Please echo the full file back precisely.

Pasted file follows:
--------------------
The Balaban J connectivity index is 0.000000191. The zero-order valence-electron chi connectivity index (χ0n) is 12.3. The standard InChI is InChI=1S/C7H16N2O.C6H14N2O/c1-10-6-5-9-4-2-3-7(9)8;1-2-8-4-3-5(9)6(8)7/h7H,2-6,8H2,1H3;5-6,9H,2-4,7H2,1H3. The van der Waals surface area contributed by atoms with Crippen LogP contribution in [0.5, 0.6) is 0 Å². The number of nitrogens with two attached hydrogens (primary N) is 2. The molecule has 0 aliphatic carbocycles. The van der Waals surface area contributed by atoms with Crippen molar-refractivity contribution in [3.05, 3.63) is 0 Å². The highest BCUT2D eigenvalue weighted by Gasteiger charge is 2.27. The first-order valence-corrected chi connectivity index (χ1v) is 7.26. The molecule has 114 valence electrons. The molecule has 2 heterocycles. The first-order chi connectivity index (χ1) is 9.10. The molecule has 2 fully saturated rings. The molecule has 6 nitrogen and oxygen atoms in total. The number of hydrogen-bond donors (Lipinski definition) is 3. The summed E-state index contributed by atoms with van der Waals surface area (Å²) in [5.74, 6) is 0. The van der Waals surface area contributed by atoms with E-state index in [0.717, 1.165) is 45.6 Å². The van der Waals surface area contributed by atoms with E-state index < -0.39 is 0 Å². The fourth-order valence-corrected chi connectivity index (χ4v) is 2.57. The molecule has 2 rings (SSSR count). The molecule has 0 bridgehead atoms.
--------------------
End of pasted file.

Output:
The Balaban J connectivity index is 0.000000191. The zero-order valence-electron chi connectivity index (χ0n) is 12.3. The standard InChI is InChI=1S/C7H16N2O.C6H14N2O/c1-10-6-5-9-4-2-3-7(9)8;1-2-8-4-3-5(9)6(8)7/h7H,2-6,8H2,1H3;5-6,9H,2-4,7H2,1H3. The van der Waals surface area contributed by atoms with Crippen LogP contribution in [0.5, 0.6) is 0 Å². The number of nitrogens with two attached hydrogens (primary N) is 2. The molecule has 0 aliphatic carbocycles. The van der Waals surface area contributed by atoms with Crippen molar-refractivity contribution in [3.05, 3.63) is 0 Å². The highest BCUT2D eigenvalue weighted by Gasteiger charge is 2.27. The first-order valence-corrected chi connectivity index (χ1v) is 7.26. The molecule has 114 valence electrons. The molecule has 2 heterocycles. The first-order chi connectivity index (χ1) is 9.10. The molecule has 2 fully saturated rings. The molecule has 6 nitrogen and oxygen atoms in total. The number of hydrogen-bond donors (Lipinski definition) is 3. The summed E-state index contributed by atoms with van der Waals surface area (Å²) in [5.74, 6) is 0. The van der Waals surface area contributed by atoms with E-state index in [0.717, 1.165) is 45.6 Å². The van der Waals surface area contributed by atoms with E-state index < -0.39 is 0 Å². The fourth-order valence-corrected chi connectivity index (χ4v) is 2.57. The molecule has 2 rings (SSSR count). The molecule has 0 bridgehead atoms.